Sometimes, the first class can be the easiest to pick. By and large, the NASCAR Hall of Fame's list of its inaugural five comes devoid of any big surprises, names with an A+ grade attached to their careers inside the sport. Legends known on a national scale, both Frances,
But now that the obvious picks are out of the way, the task gets much harder for next year, as about 15-20 men hold similar credentials. With a limit of five selections again in 2011, who will stand out to make up the next round of the sport's Hall of Fame class? Here's my selections, in order, to separate themselves from the pack:
Pearson seemed to lean towards support for certain drivers as his downfall, and it's true most of the voting bloc had ties towards both
Personally, I had Pearson over Johnson on my list, but that's OK because this guy deserves to headline a class of his own. At his peak, there was no one better, a man who in 1973 won 11 of 18 races he entered as the Wood Brothers made their mark as the king of Superspeedways. His 1976 Daytona 500 win also ranks second wildest behind the 1979 finish, with he and Petty crashing off Turn 4 before Pearson was able to drive his wounded Mercury across the line first. It was the highlight of dozens of Pearson-Petty duels throughout the 1970s, their popular rivalry helping turn a nation towards the beauty of the sport.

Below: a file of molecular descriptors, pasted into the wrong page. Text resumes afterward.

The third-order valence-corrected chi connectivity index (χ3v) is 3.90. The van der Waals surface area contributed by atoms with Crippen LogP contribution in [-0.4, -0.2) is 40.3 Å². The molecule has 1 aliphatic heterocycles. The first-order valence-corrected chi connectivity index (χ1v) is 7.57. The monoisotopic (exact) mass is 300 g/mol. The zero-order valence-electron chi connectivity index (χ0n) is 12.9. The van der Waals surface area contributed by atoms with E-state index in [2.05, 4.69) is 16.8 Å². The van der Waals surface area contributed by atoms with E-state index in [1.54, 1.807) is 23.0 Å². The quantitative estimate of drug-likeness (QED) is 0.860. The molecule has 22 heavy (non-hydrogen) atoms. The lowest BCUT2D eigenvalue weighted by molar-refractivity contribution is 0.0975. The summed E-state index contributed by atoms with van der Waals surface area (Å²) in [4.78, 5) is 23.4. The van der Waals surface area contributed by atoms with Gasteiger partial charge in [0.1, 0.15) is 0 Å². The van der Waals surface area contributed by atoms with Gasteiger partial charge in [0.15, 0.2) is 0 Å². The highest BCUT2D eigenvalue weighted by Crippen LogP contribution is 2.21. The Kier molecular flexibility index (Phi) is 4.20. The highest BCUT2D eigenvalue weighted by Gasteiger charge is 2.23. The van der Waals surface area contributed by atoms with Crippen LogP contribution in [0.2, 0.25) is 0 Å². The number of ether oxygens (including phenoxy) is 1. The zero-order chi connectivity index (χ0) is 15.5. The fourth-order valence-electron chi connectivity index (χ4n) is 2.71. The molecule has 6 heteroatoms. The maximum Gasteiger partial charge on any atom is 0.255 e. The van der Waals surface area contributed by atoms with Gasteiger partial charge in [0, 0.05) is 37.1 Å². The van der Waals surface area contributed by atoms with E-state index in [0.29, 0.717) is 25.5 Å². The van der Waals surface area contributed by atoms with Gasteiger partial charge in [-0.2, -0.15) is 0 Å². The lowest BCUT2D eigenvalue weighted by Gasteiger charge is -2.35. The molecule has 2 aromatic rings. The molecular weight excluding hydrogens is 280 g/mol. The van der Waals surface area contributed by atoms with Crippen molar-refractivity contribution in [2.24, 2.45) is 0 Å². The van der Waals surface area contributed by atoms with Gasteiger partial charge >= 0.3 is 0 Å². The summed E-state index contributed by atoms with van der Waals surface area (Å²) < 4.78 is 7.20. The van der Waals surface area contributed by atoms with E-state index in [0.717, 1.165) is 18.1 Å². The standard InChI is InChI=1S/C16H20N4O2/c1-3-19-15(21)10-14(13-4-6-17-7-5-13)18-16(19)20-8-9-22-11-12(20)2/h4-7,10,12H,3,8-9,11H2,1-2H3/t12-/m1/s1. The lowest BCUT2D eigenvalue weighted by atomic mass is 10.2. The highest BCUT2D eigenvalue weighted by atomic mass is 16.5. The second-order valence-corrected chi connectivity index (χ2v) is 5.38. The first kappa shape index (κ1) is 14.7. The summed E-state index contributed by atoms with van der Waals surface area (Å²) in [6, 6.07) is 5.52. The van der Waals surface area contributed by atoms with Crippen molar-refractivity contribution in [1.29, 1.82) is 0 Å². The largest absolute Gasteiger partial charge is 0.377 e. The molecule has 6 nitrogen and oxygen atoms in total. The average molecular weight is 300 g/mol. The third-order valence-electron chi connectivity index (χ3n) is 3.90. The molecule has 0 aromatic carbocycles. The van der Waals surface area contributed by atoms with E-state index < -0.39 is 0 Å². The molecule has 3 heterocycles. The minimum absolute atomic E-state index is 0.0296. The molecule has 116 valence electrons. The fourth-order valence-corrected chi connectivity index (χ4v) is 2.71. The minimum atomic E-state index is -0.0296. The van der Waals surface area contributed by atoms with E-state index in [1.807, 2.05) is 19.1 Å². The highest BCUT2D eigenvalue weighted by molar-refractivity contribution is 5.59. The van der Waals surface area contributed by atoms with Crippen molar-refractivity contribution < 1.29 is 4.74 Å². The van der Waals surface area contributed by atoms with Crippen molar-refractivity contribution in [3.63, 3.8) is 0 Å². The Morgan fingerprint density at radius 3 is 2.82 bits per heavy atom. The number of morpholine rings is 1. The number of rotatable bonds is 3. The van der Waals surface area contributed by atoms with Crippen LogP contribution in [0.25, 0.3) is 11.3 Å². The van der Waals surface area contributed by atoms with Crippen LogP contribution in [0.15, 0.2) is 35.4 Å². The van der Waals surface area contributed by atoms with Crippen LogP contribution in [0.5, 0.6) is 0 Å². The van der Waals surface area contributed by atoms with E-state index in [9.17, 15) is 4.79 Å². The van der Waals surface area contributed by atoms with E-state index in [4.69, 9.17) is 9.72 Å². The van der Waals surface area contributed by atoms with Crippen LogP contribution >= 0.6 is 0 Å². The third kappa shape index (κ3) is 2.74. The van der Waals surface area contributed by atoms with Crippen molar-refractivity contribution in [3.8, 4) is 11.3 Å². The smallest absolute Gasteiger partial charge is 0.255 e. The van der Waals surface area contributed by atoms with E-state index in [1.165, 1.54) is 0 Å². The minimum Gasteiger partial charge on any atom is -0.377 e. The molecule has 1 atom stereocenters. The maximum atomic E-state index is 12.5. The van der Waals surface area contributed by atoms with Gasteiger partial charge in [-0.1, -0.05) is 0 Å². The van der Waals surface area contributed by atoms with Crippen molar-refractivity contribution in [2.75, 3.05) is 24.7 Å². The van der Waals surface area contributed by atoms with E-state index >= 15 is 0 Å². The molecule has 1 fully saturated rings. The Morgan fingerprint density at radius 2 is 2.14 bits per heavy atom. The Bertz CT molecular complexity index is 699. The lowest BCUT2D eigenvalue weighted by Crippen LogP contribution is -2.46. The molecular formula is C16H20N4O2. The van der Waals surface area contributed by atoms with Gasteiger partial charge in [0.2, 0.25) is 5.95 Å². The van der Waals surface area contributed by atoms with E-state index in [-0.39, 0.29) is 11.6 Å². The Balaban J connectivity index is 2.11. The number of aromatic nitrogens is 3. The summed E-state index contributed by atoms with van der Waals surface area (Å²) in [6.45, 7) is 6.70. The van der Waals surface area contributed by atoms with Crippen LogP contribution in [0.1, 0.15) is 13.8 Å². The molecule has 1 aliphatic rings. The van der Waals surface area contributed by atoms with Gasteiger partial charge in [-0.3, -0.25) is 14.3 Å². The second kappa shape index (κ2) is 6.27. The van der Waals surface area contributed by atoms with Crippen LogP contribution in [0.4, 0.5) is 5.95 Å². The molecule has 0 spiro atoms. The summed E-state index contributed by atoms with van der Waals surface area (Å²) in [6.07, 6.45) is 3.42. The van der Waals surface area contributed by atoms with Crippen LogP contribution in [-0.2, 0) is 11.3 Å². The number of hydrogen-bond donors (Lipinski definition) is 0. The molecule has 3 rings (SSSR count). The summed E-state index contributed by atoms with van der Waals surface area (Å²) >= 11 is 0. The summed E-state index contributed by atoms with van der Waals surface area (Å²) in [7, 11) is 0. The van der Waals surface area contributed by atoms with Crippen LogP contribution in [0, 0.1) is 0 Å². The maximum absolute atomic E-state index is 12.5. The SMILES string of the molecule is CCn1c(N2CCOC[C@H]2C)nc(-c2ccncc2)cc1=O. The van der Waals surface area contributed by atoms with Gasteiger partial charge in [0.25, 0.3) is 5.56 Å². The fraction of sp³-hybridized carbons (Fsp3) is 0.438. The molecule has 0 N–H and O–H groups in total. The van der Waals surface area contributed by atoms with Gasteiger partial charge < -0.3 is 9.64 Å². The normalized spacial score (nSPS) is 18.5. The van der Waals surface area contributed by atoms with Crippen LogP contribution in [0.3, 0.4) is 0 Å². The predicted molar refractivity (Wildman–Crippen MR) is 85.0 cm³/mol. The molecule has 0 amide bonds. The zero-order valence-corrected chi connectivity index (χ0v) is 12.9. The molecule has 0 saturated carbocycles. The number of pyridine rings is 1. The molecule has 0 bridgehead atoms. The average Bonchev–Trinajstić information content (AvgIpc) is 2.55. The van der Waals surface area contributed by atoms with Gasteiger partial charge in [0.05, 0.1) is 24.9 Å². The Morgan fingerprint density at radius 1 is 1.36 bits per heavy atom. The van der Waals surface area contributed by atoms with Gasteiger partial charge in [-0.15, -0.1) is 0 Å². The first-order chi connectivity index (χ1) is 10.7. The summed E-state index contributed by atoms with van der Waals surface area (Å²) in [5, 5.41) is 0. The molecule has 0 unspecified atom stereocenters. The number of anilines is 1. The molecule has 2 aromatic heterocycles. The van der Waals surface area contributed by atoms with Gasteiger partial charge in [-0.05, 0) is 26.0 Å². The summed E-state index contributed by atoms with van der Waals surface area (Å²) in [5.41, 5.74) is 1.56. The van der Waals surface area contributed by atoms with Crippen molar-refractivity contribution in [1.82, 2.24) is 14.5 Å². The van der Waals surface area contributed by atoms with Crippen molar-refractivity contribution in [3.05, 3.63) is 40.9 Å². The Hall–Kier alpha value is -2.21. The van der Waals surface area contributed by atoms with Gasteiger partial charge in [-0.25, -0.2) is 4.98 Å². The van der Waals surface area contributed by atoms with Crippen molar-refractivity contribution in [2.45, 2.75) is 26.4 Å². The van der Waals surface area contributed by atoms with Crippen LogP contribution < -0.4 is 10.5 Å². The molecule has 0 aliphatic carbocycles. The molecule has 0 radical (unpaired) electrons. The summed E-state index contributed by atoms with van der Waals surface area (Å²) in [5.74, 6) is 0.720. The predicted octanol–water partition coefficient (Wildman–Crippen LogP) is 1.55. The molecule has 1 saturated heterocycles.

Yet even running half the races, Yarborough was just as dangerous, winning the Daytona 500 back-to-back in 1983-84 en route to a total of 83 victories for his career. While a stab at ownership proved unsuccessful (just one win in nearly two decades), he also employed future stars like
At their peak, there was no one better, with the team remaining one of the few to stand the test of longevity: In their 59th year of business, the No. 21 car will likely make their 100th career start at Charlotte alone with Elliott on Saturday night.
The mammoth new speedway would cut his career short in a violent crash two years later, but not before the pieces were in place for his son to take over the family legacy. The race team he founded, Petty Enterprises, went on to win 268 Cup races over 60 years before merging with Gillett-Evernham Motorsports at the start of this season.
Retiring in 2000, Waltrip has gone on to a successful career in broadcasting, contributing in other ways as an analyst for FOX and SPEED since 2001. While Allison may be the sentimental pick (he lost both racing sons, Clifford and Davey, in separate incidents in the early '90s after suffering a career-ending head injury in 1988) you make the Hall based on triumph, not tragedy. Allison would be a solid headliner for the third class in 2012, though, just like Pearson will be next year.